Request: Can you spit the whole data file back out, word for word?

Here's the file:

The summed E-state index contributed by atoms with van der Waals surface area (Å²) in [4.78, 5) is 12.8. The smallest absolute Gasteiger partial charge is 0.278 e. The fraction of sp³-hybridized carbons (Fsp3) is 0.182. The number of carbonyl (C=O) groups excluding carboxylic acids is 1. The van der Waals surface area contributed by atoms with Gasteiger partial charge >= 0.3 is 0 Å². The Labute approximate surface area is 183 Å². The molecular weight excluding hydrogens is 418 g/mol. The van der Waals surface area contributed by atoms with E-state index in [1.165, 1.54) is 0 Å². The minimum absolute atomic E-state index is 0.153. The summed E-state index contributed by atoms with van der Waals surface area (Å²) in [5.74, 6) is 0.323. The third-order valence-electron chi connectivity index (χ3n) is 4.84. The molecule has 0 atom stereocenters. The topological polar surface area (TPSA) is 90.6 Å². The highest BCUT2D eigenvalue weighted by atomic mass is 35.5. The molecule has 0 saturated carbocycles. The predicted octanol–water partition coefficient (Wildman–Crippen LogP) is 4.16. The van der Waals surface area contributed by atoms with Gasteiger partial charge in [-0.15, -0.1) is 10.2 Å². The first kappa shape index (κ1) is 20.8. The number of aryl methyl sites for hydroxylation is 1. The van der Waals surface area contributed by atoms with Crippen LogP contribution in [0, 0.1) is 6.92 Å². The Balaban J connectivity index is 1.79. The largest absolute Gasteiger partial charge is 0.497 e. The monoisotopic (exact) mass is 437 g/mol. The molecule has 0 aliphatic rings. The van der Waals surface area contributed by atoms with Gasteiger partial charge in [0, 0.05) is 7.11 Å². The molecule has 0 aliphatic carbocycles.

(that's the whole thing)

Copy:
The summed E-state index contributed by atoms with van der Waals surface area (Å²) in [4.78, 5) is 12.8. The smallest absolute Gasteiger partial charge is 0.278 e. The fraction of sp³-hybridized carbons (Fsp3) is 0.182. The number of carbonyl (C=O) groups excluding carboxylic acids is 1. The van der Waals surface area contributed by atoms with Gasteiger partial charge >= 0.3 is 0 Å². The Labute approximate surface area is 183 Å². The molecular weight excluding hydrogens is 418 g/mol. The van der Waals surface area contributed by atoms with E-state index in [1.165, 1.54) is 0 Å². The minimum absolute atomic E-state index is 0.153. The summed E-state index contributed by atoms with van der Waals surface area (Å²) in [5.74, 6) is 0.323. The third-order valence-electron chi connectivity index (χ3n) is 4.84. The molecule has 0 atom stereocenters. The topological polar surface area (TPSA) is 90.6 Å². The highest BCUT2D eigenvalue weighted by atomic mass is 35.5. The molecule has 0 saturated carbocycles. The predicted octanol–water partition coefficient (Wildman–Crippen LogP) is 4.16. The van der Waals surface area contributed by atoms with Gasteiger partial charge in [-0.15, -0.1) is 10.2 Å². The first kappa shape index (κ1) is 20.8. The number of aryl methyl sites for hydroxylation is 1. The van der Waals surface area contributed by atoms with Crippen LogP contribution in [0, 0.1) is 6.92 Å². The Balaban J connectivity index is 1.79. The largest absolute Gasteiger partial charge is 0.497 e. The monoisotopic (exact) mass is 437 g/mol. The molecule has 0 aliphatic rings. The van der Waals surface area contributed by atoms with Gasteiger partial charge in [0, 0.05) is 7.11 Å². The molecule has 0 aliphatic carbocycles.